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Liberia news

Book of Condolence opens for women peace activists

By Lincoln G. Peters 

The Women of Liberia gathered Monday, 11 July 2022 to sign the book of condolence for the late Madam Roseline Toweh, a peace activist, and other women and girls involved in peace advocacy.

The signing of the book of condolence will continue up to Friday, 15 July 2022.

Many prominent women including former Foreign Minister Olubanke King – Akerele, former Gender Minister Julia Duncan-Cassell and former Education Minister Evelyn Kandakai, were in attendance.

There were also several grass root women from across the country.

The women in their sober mood at the signing ceremony paid tributes to their fallen colleague, describing her as a great loss to the nation. 

Mrs. Roseline Toweh died on 18 June 2022 at the St. Joseph Catholic Hospital in Congo Town.

She was the National Coordinator of the Young Women’s Christian Association (YWCA). 

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She was also an Eminent Woman of the Women’s Situation Room (WSR).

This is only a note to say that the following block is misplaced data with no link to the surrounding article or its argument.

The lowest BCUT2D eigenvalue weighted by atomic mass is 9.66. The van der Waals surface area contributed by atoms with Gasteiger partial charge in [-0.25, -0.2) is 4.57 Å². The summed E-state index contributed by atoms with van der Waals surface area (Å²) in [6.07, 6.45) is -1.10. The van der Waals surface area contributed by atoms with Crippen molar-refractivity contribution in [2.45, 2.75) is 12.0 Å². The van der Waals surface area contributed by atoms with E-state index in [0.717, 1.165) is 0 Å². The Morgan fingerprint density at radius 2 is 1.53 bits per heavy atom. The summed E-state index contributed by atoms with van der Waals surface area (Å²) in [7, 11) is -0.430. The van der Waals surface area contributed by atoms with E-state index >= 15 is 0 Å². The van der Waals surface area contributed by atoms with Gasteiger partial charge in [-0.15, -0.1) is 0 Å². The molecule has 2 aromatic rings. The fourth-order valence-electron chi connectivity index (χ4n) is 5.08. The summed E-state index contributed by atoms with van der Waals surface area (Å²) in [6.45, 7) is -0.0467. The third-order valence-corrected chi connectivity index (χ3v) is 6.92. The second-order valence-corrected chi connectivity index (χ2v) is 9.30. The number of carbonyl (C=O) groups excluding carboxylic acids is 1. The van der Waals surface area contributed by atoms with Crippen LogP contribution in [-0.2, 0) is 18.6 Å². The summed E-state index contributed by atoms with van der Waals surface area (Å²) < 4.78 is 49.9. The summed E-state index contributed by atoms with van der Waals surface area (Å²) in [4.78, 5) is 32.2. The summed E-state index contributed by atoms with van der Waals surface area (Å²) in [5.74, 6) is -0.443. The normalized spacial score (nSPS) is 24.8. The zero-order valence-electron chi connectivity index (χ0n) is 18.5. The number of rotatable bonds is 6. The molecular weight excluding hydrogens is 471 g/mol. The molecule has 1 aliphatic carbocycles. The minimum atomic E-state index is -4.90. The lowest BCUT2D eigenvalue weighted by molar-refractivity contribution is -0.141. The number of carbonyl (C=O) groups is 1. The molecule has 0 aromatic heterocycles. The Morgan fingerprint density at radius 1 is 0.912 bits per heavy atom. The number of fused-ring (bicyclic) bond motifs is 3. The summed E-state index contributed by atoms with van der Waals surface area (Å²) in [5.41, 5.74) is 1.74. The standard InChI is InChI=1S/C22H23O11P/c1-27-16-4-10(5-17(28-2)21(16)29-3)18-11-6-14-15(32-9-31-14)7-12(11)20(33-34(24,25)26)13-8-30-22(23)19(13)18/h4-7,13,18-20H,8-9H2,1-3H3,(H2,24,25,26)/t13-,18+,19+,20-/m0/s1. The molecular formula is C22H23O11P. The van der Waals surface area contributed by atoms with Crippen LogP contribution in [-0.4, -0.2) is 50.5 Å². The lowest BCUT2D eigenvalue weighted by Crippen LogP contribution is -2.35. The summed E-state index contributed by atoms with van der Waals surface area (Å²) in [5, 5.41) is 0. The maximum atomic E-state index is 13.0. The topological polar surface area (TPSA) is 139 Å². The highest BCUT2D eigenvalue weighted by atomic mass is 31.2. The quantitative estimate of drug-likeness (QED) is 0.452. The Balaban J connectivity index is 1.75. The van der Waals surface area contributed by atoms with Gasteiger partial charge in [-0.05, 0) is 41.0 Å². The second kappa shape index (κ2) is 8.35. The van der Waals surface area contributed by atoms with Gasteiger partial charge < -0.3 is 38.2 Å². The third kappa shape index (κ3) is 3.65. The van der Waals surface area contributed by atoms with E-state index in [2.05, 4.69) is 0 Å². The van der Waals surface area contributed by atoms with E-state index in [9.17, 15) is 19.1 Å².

She headed the Liberian Women Mass Action for Peace and recently read the position statement of the Women’s Mass Action for Peace during the closure of a 14-day fast and prayer.

In her welcoming remarks, the National President of YWCA, Mrs. Helen Bassey, thanked the women for coming.

She said Roseline was like a friend to everybody and will be remembered for her role in ensuring that the peace of Liberia is sustained.

Speaking in a brief interview, the Establishment Coordinator of the Angie Brooks International Center for Women’s Empowerment, Cllr Cyvette Chesson-Wureh said Roseline Toweh was an eminent woman from the very start of the war room of the Women’s Situation Room. 

“The late Madam Toweh has been with us in several meetings of the WSR concerning the peace of this country,” said Cllr. Wureh. 

“She was always there for the youth, that has been her focus. She always paved her way to connect with the youth,” she added. 

She encouraged the women of Liberia to remember that peace is in their hands. She urged them to keep the peace of the country that Madam Toweh fought for.

Frances R. Deigh Greaves, former National Chairman of Civil Society Council, told the gathering that the late Roseline Toweh was an astute woman who took initiative. 

According to her, Roseline was part of many national and international organizations that left the voices of women where they could not reach.–Edited by Winston W. Parley

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